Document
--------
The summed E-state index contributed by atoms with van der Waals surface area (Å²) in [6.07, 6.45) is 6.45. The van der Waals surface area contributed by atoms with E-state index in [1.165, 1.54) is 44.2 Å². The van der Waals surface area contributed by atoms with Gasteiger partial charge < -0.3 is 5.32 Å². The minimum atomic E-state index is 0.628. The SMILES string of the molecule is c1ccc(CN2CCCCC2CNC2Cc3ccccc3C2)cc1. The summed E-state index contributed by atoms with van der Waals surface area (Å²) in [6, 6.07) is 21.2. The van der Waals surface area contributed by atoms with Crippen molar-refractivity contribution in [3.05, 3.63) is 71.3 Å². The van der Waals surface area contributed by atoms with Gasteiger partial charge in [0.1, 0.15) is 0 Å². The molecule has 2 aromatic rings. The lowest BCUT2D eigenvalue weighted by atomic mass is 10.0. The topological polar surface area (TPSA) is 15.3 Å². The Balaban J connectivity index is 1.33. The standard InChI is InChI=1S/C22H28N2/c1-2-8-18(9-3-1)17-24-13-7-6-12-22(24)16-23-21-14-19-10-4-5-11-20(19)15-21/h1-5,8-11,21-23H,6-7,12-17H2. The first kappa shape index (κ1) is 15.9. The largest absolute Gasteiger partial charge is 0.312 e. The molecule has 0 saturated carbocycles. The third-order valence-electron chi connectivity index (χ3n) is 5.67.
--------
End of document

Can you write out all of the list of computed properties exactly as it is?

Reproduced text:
The summed E-state index contributed by atoms with van der Waals surface area (Å²) in [6.07, 6.45) is 6.45. The van der Waals surface area contributed by atoms with E-state index in [1.165, 1.54) is 44.2 Å². The van der Waals surface area contributed by atoms with Gasteiger partial charge < -0.3 is 5.32 Å². The minimum atomic E-state index is 0.628. The SMILES string of the molecule is c1ccc(CN2CCCCC2CNC2Cc3ccccc3C2)cc1. The summed E-state index contributed by atoms with van der Waals surface area (Å²) in [6, 6.07) is 21.2. The van der Waals surface area contributed by atoms with Crippen molar-refractivity contribution in [3.05, 3.63) is 71.3 Å². The van der Waals surface area contributed by atoms with Gasteiger partial charge in [0.1, 0.15) is 0 Å². The molecule has 2 aromatic rings. The lowest BCUT2D eigenvalue weighted by atomic mass is 10.0. The topological polar surface area (TPSA) is 15.3 Å². The Balaban J connectivity index is 1.33. The standard InChI is InChI=1S/C22H28N2/c1-2-8-18(9-3-1)17-24-13-7-6-12-22(24)16-23-21-14-19-10-4-5-11-20(19)15-21/h1-5,8-11,21-23H,6-7,12-17H2. The first kappa shape index (κ1) is 15.9. The largest absolute Gasteiger partial charge is 0.312 e. The molecule has 0 saturated carbocycles. The third-order valence-electron chi connectivity index (χ3n) is 5.67.